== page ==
The next several posts will be a series about my Coleman and Dwyer ancestors. I'd like to kick it off with a post devoted to my paternal grandmother, Jeanette Mary Beck. It's her maternal line that I'll discuss later in the week.
|Jeanette Mary Beck|
|Jeanette with her elder sister Margaret|
|Jeanette and Margaret with their mother, Kathleen|
|David and Jeanette as newlyweds|
|Jeanette at her first home with her husband, probably on base at Camp Pendleton|
Granny contracted polio in 1949, while pregnant with my father, her youngest child. The illness paralyzed her left arm, and she carried it in a sling for the rest of her life. True to Granny’s nature, she went on as though she had no disability, cooking large meals for the extended family in her little kitchen, hand washing all the dishes and carving the Thanksgiving turkey with an electric knife. She never complained. When meeting new people, they would invariably ask her how she’d broken her arm. Sometimes she told them the truth; sometimes she made up a crazy story. Granny was full of humor and crazy stories. Self-pity was not in her makeup.
Her children grown and out of the house, Granny decided that she wanted to travel. She wanted to see The Netherlands, where her father was born, and the rest of Europe, as well. Sadly, my grandfather had developed agoraphobia, which kept him tethered to his home for decades. Did this stop Granny? No way. She recruited friends and family members to go with her, and off she went to see the world. She came back with stories and albums of photos to share. She always encouraged me to have big dreams and go far-flung places, and she set an example by doing that herself.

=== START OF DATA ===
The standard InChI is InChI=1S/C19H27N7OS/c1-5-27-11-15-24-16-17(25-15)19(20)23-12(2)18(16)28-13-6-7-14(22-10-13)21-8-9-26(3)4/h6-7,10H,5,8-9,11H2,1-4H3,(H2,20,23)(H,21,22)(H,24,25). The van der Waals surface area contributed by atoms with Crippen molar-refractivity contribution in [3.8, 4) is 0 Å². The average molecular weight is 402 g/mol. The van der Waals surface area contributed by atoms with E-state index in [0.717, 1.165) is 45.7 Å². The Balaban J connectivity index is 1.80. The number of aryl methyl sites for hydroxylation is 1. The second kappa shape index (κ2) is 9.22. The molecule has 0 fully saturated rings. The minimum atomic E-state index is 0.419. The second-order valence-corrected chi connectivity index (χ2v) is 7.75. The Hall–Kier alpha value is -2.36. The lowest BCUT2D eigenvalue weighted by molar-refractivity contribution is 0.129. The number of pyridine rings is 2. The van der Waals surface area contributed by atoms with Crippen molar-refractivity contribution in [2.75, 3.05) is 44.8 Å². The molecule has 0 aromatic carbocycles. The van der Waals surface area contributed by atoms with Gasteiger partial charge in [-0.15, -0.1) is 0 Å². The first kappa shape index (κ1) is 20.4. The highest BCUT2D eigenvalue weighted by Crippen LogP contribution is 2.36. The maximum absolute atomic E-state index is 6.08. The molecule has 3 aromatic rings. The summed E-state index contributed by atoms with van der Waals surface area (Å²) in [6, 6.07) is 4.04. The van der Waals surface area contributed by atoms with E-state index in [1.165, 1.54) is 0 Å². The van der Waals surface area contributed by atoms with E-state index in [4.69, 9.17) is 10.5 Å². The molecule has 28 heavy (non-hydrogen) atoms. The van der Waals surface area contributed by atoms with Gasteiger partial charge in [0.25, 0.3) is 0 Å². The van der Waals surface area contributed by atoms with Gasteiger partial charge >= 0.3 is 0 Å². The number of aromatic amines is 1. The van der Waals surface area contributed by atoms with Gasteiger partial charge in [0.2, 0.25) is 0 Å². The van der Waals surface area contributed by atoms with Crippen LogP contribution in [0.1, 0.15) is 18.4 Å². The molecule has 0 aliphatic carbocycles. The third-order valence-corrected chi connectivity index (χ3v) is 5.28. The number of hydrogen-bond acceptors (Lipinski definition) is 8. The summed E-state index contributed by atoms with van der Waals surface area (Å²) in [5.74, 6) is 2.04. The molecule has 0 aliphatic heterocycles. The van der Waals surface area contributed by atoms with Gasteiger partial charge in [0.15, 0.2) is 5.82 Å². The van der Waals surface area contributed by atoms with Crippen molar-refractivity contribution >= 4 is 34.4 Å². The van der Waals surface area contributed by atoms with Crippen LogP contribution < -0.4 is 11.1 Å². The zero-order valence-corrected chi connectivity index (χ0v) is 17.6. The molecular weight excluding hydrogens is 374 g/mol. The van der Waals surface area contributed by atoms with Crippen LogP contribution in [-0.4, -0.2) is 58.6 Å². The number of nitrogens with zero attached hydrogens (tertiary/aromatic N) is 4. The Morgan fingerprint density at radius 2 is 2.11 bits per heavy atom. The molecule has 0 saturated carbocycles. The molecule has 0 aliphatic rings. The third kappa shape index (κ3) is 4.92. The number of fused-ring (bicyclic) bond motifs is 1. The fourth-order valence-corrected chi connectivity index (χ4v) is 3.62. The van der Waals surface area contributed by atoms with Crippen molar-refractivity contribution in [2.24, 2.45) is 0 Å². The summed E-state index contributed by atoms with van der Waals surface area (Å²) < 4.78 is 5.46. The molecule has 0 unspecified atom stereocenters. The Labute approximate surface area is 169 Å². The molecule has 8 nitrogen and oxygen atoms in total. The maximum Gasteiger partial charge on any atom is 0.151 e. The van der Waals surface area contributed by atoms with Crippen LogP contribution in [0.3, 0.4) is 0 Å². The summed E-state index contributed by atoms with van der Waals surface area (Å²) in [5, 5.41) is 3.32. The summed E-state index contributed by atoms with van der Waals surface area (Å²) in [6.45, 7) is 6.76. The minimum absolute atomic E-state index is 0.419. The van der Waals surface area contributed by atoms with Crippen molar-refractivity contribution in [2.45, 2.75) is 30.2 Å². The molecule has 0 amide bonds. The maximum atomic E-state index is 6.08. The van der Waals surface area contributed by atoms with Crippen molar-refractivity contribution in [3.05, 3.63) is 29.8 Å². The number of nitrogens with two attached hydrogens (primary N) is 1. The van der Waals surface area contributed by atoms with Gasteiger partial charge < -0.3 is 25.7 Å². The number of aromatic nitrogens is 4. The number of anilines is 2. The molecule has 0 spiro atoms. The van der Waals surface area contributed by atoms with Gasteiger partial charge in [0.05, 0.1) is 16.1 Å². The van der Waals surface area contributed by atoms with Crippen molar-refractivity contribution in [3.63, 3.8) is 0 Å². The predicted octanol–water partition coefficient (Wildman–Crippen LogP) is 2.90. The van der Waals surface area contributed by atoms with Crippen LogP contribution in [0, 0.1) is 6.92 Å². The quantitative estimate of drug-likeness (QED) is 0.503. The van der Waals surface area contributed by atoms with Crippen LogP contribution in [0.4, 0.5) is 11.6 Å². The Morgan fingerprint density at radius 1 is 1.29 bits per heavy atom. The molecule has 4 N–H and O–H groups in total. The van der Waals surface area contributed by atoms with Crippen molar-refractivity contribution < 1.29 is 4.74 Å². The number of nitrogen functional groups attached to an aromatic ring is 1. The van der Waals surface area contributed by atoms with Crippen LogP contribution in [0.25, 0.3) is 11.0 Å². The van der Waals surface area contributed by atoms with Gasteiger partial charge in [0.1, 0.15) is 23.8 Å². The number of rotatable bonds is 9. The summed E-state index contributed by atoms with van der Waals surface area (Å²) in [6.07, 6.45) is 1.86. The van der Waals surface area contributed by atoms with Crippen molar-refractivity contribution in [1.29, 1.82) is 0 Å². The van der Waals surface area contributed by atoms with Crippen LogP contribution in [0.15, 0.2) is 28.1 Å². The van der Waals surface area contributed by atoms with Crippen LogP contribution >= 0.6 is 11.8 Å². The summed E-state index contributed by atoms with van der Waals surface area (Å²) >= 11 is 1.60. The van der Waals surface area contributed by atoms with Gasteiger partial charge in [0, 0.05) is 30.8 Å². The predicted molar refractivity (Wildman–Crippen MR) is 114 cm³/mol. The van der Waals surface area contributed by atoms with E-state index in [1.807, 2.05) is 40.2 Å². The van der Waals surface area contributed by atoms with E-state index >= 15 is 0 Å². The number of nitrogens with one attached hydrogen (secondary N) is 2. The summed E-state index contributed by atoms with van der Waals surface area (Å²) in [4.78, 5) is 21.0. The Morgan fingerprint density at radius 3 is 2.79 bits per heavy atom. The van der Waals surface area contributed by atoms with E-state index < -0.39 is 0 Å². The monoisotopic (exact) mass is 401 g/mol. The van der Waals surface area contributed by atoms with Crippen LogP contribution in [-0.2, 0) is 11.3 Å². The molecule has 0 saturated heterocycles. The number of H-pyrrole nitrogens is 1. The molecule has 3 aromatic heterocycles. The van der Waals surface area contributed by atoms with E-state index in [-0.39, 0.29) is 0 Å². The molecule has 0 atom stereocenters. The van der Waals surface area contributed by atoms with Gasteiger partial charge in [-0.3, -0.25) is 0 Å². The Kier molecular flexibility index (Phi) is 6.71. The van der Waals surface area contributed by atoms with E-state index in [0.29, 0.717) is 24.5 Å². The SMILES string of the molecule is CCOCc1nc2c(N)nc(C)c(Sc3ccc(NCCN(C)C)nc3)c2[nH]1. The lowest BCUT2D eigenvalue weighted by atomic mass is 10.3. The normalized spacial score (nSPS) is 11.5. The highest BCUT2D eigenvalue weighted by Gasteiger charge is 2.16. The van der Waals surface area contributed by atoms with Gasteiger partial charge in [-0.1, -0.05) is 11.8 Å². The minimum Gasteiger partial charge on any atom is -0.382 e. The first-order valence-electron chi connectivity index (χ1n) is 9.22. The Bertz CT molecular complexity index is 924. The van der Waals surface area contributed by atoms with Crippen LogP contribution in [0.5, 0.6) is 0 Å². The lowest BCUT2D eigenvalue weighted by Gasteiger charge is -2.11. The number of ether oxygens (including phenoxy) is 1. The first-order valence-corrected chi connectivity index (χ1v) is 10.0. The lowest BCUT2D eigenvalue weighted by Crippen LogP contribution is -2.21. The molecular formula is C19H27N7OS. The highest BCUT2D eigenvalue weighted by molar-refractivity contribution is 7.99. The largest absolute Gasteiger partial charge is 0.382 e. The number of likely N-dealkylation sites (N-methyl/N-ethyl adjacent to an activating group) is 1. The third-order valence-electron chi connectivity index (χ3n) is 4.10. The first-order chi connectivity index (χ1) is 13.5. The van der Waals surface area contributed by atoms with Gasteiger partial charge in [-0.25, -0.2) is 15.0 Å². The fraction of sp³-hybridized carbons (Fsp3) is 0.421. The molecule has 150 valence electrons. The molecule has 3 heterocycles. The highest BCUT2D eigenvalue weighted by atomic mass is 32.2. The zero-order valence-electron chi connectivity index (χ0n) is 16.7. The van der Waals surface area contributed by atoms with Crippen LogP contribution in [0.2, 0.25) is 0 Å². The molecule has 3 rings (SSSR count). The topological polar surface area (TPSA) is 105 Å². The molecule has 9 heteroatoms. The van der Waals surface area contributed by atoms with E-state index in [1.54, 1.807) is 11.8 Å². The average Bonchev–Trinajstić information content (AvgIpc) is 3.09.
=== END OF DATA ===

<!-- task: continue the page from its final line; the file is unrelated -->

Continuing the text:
There are so many more stories, from the non-traditional Christmas dishes, to the bawdy jokes and her subtle endorsement of all kinds of childhood mischief. She was a one-of-a-kind, irrepressible and irreplaceable. One of my very favorite images to conjure up in my head is that of her and my Grandpa standing in their driveway, waving goodbye to us as we drove away after a visit, calling out, “Vaya con Dios” after us. I wish I’d had more years with both of them.
|Granny (center) with family on Christmas, 2007|
Granny’s father, George Beck, was from Amsterdam. I’ve discussed him a little bit in an earlier post. Her mother, Kathleen Coleman, was from Melbourne, and it’s her family I’ll be detailing in the next several posts. Let’s just say it’s quite a story.